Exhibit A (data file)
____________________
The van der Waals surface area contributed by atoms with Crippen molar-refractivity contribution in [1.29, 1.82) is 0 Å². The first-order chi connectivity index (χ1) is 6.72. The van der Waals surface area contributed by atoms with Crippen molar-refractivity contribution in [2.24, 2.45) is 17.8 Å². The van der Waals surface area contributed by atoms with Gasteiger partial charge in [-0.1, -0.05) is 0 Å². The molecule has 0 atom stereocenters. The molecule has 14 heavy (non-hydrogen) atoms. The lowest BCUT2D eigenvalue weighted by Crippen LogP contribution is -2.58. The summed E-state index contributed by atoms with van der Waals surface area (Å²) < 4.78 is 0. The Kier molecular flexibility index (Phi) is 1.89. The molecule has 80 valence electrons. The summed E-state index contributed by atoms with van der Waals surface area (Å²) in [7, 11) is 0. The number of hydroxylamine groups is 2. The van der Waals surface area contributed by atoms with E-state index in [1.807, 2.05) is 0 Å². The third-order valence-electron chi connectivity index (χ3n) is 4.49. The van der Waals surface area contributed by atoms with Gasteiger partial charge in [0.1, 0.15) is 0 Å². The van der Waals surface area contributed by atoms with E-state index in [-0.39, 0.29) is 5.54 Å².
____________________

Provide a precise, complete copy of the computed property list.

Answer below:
The van der Waals surface area contributed by atoms with Crippen molar-refractivity contribution in [1.29, 1.82) is 0 Å². The first-order chi connectivity index (χ1) is 6.72. The van der Waals surface area contributed by atoms with Crippen molar-refractivity contribution in [2.24, 2.45) is 17.8 Å². The van der Waals surface area contributed by atoms with Gasteiger partial charge in [-0.1, -0.05) is 0 Å². The molecule has 0 atom stereocenters. The molecule has 14 heavy (non-hydrogen) atoms. The lowest BCUT2D eigenvalue weighted by Crippen LogP contribution is -2.58. The summed E-state index contributed by atoms with van der Waals surface area (Å²) < 4.78 is 0. The Kier molecular flexibility index (Phi) is 1.89. The molecule has 80 valence electrons. The summed E-state index contributed by atoms with van der Waals surface area (Å²) in [7, 11) is 0. The number of hydroxylamine groups is 2. The van der Waals surface area contributed by atoms with E-state index in [1.807, 2.05) is 0 Å². The third-order valence-electron chi connectivity index (χ3n) is 4.49. The van der Waals surface area contributed by atoms with Gasteiger partial charge in [0.1, 0.15) is 0 Å². The van der Waals surface area contributed by atoms with E-state index in [-0.39, 0.29) is 5.54 Å².